6. Canada is a monar­chy: well, not exactly, Canada is a con­sti­tu­tional monar­chy. Canada does acknowl­edge the Queen, (who is rep­re­sented by the Gov­er­nor Gen­eral) but we have our own con­sti­tu­tion and the Queen is a fig­ure­head. Canada makes its own laws and it is in no way depen­dent on Britain for laws or gov­ern­ing the country.
  7. There are two cities in Canada, Van­cou­ver and Toronto: when I’m trav­el­ing and I say I live in Canada, I heard that sev­eral time. “Oh, which city do you live in? Toronto or Van­cou­ver?”. I know that Canada has a rel­a­tively small pop­u­la­tion com­pared to the U.S, but we do have more than two cities! Ottawa, the cap­i­tal, Mon­tréal, Hal­i­fax, Win­nipeg, Cal­gary, Saska­toon, Regina, Edmon­ton, St John… just to name a few.
  8. Canada is just like the U.S: true, there is less dif­fer­ence between Canada and the U.S.A than, let’s say, between China and Rus­sia. Canada and the U.S share a very long bor­der, some medias and love to fight each other in var­i­ous sports events. Yet these are two dif­fer­ent coun­tries, two dif­fer­ent polit­i­cal sys­tems, cul­tures etc. Peo­ple are dif­fer­ent — not bet­ter, not worse, just dif­fer­ent. And it’s more fun this way, isn’t it?
  9. Canada is expen­sive: I’ve heard that a lot in Europe and I’m not sure why peo­ple have this idea. Euro­peans often assume North Amer­ica in gen­eral is very expen­sive, yet, I per­son­ally find life gen­er­ally cheaper than in the old con­ti­nent. To me, food, clothes, accom­mo­da­tion are quite afford­able here and I’m shocked when I go to France because prices rose so much in the last ten years.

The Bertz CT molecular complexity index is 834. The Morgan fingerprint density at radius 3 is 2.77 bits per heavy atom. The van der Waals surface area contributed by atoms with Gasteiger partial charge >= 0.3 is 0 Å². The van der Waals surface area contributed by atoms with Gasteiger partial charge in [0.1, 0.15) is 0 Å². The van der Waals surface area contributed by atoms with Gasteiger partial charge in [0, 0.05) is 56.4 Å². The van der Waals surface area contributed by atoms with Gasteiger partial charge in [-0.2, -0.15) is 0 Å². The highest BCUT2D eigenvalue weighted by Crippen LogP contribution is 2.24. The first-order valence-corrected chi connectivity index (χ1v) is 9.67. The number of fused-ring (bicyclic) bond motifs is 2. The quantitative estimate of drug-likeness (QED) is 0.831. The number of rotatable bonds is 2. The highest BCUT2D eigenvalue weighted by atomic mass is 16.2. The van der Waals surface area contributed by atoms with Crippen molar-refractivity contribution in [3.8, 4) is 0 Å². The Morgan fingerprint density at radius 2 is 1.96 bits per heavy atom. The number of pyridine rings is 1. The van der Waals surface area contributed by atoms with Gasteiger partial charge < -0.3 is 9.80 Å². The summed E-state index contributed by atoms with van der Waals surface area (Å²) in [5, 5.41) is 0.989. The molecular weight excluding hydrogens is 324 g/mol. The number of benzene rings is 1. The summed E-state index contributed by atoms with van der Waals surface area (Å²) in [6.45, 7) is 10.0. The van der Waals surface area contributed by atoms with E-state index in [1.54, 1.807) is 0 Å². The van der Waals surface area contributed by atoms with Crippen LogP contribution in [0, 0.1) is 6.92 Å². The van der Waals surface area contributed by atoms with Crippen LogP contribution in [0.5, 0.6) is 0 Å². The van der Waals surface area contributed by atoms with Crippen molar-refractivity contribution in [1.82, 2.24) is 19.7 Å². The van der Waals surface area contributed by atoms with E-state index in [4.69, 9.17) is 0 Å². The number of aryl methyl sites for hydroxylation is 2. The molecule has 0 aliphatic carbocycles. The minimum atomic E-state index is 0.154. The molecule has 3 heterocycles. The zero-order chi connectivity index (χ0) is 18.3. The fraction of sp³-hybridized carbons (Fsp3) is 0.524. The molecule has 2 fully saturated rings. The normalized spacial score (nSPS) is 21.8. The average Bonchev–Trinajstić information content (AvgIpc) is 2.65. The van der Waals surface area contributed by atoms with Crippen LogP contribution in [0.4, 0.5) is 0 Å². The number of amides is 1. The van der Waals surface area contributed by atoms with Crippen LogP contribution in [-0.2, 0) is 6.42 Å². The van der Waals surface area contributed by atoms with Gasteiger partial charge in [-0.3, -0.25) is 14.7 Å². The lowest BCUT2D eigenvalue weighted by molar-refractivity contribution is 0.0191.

10. Cana­di­ans live in the wild: I per­son­ally love this stereo­type of Cana­di­ans canoe­ing to work and fight­ing moose and bison bare-handed. Sure, I have seen peo­ple skat­ing to work (on the Rideau Canada) and even ski­ing (dur­ing the huge snow storms we had in 2007-08. But let’s face it, most densely pop­u­lated part of the coun­try is the Que­bec City – Wind­sor Cor­ri­dor and you are quite unlikely to find polar bears around there. Sorry, eh!
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About Author

French woman in English Canada. World citizen, new mom, traveler, translator, writer and photographer. Looking for comrades to start a new revolution.

22 Comments

  1. I don’t know what are you pay­ing for your food in Ontario, but I def­i­nitely find food expen­sive in Que­bec. I was in Ger­many last Decem­ber and I was shocked by the low food prices! After that, I really feel ripped off every time I shop. Imag­ine, in Qc I have to pay 6$ for the pack­age of “real” Moz­zarella cheese and in Ger­many you can find it start­ing at 0,49 Euro! And vine prices,it hurts! Almost every­thing in food depart­ment costs five to ten times more here…
    .-= Yasmine´s last blog ..Liv­ing as a cou­ple in for­eign coun­try =-.

  2. Pingback: Happy Canada Day - Daily Dish with Foodie Friends Friday~Daily Dish with Foodie Friends Friday